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  • 1.
    Bimont, Diane
    et al.
    Stockholm University, Faculty of Social Sciences, Department of Psychology.
    Werbart, Andrzej
    Stockholm University, Faculty of Social Sciences, Department of Psychology, Clinical psychology.
    "I've got you under my skin": Relational therapists' experiences of patients who occupy their inner world2018In: Counselling Psychology Quarterly, ISSN 0951-5070, E-ISSN 1469-3674, Vol. 31, no 2, p. 243-268Article in journal (Refereed)
    Abstract [en]

    The aim of this study was to conduct an in-depth exploration of therapists' experiences of patients who affect them more than others and occupy their inner world beyond the context of therapy sessions. A phenomenological analysis was performed on semi-structured interviews with five relational therapists. All the therapists had a strong experience of a particular patient getting "under their skin". In all these cases, the patient was a traumatized woman. The distinctive characteristic of the phenomenon was a sense of blurred or too permeable boundaries between the therapist and the patient. This was associated with fear and anxiety, but also with feelings of love. The therapists' reactions to having a patient "under their skin" varied from resistance to symbiotic relatedness. The therapists' ideas of their professional role influenced how the experience of carrying the patient's suffering was interpreted. The phenomenon of the patient's presence in the therapist's representational world might be interpreted as a distinct countertransference phenomenon when working in a more "thin boundary" manner with particular cases. The therapists' ability to effectively manage their vulnerabilities, activated in the countertransference, seems to be crucial for therapeutic progress. Implications for research, clinical practice, and training are discussed.

  • 2.
    Wang, Mo
    et al.
    Karolinska Institutet.
    Werbart, Andrzej
    Stockholm University, Faculty of Social Sciences, Department of Psychology.
    Not starting psychotherapy is more often initiated by the therapist than the patient2014In: Counselling Psychology Quarterly, ISSN 0951-5070, E-ISSN 1469-3674, Vol. 27, no 1, p. 75-95Article in journal (Refereed)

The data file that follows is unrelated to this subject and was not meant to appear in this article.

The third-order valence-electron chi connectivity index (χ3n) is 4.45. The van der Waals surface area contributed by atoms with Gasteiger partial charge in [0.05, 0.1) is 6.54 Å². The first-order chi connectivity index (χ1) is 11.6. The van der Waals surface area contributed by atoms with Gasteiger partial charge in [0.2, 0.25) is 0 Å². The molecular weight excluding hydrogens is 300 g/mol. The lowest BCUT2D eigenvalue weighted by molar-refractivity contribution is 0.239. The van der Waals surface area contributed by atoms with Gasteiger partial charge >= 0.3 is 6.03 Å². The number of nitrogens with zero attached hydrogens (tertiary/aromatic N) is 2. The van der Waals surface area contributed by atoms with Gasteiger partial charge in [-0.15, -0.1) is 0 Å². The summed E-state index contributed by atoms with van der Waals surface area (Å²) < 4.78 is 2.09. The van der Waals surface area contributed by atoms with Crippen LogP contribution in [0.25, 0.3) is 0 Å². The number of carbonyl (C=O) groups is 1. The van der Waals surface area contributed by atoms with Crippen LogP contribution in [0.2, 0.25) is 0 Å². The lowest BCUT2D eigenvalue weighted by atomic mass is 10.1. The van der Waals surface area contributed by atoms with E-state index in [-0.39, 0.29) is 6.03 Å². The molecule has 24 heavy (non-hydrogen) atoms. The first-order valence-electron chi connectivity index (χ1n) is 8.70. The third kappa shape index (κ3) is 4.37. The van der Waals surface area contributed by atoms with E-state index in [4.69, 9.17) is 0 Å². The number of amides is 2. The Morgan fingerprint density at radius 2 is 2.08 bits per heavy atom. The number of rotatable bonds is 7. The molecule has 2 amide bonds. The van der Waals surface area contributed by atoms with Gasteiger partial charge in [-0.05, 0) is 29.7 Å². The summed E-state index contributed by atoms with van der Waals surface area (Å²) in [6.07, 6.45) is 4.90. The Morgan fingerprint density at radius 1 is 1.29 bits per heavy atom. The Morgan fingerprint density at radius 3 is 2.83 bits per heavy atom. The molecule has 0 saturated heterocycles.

Abstract [en]

    The phenomenon of not starting psychotherapy is seldom investigated. The present study of psychotherapy in the Swedish mental health services differentiates between patients applying for and being offered psychotherapy but choosing not to start (n = 69), patients recommended to receive no treatment, another type of treatment or treatment at another clinic (n = 133), and therapy starters (n = 1294). After the initial assessment, nearly twice as many patients did not start based on the therapist’s decision than on the patient’s. Cases of not starting psychotherapy decided by the therapist were more frequent among patients whose occupational status was less stable, presented a danger to others, had lower levels of initial therapeutic alliance, and by therapists with lower levels of psychotherapy training and those at less structured and more unstable clinics. Patients choosing not to start therapy had lower levels of mental ill-health than both starters and therapist-initiated nonstarters. The most frequently presented reason for a patient-initiated decision to not start therapy was “patient wished another treatment or therapist,” whereas the most common therapist-initiated reason was “recommended or referred to another treatment or clinic”.

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